Diversity and Inclusion Highlighted
Most companies and organizations today attempt to honor the norms of Equity, Engagement, Positive Culture, Belonging and Fairness. But what about diversity and inclusion?
A 2018 Gallup report (Brownlee, 2019) defines diversity as 'the full spectrum of human differences.' Diversity may run the gamut of issues such as age, gender, disability, ethnic background or not so obvious issues like socio-economic status and marital status. Another definition (Billingsley, Coca-Cola Company) defines diversity as 'the differences you can see or describe in people.' This means workplace diversity refers to having 'a workplace with different types of people coming from different backgrounds.' It is expected that our workplaces reflect our communities.
The 2018 Gallup report further describes inclusion as 'the cultural and environmental feeling of belonging.' The concept of 'belonging' is assumed as the 'extent to which employees are valued, respected, accepted and encouraged to fully participate in the organization.'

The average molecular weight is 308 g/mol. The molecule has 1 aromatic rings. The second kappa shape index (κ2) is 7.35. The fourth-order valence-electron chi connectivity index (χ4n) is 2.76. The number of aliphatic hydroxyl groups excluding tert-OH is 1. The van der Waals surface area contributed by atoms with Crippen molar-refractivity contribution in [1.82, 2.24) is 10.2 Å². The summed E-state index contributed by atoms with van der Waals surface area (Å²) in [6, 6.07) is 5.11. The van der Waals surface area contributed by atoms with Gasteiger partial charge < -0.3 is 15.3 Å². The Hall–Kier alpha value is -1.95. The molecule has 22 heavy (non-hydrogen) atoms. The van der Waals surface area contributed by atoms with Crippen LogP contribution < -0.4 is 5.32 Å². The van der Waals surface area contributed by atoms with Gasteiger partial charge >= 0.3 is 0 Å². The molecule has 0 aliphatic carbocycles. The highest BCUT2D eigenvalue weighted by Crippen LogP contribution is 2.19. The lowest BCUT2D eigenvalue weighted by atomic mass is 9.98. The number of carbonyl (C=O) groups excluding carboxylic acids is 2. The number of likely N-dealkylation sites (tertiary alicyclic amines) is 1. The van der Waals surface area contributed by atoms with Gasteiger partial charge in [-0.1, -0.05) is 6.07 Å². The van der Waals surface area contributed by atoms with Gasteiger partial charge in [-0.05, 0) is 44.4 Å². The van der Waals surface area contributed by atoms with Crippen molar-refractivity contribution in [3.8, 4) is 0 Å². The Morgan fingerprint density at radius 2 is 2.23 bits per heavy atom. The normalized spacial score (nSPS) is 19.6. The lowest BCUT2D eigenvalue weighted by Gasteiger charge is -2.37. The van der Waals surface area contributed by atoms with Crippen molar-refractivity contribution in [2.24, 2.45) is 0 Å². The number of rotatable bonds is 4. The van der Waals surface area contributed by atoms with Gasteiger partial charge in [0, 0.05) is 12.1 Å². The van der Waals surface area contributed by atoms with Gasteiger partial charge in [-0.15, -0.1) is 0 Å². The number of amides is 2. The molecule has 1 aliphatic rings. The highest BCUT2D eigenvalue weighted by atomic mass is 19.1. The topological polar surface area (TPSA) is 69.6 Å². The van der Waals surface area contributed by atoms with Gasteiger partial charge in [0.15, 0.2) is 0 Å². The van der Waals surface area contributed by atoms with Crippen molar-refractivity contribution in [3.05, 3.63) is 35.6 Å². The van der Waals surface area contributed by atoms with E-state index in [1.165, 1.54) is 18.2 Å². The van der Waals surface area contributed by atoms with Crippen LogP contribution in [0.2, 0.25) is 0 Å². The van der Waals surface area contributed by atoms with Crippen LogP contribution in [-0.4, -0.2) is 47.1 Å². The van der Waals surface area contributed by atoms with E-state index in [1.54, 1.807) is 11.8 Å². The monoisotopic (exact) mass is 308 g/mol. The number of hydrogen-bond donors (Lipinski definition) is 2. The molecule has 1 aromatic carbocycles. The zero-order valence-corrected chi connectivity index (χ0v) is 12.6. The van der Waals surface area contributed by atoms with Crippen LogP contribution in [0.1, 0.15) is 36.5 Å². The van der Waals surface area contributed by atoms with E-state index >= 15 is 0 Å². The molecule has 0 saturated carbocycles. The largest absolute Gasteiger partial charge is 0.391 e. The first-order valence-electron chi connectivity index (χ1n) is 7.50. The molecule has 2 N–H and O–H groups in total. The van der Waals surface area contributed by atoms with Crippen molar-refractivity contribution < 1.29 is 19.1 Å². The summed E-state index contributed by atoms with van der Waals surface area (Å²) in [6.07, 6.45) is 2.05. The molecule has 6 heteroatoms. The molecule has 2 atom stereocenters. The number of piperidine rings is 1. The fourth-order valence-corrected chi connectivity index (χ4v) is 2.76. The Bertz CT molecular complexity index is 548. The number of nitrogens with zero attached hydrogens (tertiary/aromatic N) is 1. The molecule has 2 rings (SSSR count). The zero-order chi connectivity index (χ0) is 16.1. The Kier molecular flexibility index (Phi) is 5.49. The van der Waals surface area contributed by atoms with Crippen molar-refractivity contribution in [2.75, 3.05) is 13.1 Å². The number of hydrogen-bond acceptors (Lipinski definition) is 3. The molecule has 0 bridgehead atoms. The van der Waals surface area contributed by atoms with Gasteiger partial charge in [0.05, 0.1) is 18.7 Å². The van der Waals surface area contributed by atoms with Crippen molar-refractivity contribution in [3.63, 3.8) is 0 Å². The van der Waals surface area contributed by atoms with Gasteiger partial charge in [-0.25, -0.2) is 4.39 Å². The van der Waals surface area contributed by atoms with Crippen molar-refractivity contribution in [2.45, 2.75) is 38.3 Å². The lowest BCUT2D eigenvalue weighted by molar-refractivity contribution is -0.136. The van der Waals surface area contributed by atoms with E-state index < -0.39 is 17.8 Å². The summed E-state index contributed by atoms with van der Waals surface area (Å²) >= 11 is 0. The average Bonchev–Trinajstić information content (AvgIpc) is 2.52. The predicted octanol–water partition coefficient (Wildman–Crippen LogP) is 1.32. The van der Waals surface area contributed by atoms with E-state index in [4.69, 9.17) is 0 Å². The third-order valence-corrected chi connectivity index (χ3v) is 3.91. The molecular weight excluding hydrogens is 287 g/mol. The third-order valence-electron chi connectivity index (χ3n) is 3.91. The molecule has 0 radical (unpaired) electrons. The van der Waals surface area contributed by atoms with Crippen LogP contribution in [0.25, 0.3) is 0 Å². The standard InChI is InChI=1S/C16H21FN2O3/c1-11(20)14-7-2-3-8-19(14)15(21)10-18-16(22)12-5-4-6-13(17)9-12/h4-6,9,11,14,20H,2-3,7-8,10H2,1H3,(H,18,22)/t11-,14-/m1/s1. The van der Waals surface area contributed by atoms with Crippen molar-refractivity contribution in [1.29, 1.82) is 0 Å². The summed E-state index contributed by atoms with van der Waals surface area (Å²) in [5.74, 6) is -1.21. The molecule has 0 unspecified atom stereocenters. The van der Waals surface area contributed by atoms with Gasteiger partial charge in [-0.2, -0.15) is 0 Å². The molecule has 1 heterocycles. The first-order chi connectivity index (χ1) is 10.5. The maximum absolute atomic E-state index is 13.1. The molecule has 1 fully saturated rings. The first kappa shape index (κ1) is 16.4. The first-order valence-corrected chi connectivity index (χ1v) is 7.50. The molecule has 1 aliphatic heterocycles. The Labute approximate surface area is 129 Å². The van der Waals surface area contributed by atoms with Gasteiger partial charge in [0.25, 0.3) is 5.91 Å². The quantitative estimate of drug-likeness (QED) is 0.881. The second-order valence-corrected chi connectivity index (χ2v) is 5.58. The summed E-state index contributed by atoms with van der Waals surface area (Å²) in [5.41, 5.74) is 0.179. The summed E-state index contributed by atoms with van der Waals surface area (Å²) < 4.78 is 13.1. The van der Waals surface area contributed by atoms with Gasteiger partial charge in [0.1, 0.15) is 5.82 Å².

Very often diversity and inclusion are discussed together when they are actually two different concepts. When the organization hires more women to its workforce, this represents greater diversity and representation, but we cannot assess the culture of the workplace nor ensure that underrepresented groups feel included and valued. Without inclusion the significant association that attracts diverse expertise, encourages participation, fosters innovation and job growth will not happen.
If a colleague is bullied at work, that person will be afraid to speak up, to ask questions and to make suggestions without the fear of retribution. Inclusion is then paramount to decreasing acts of bullying.
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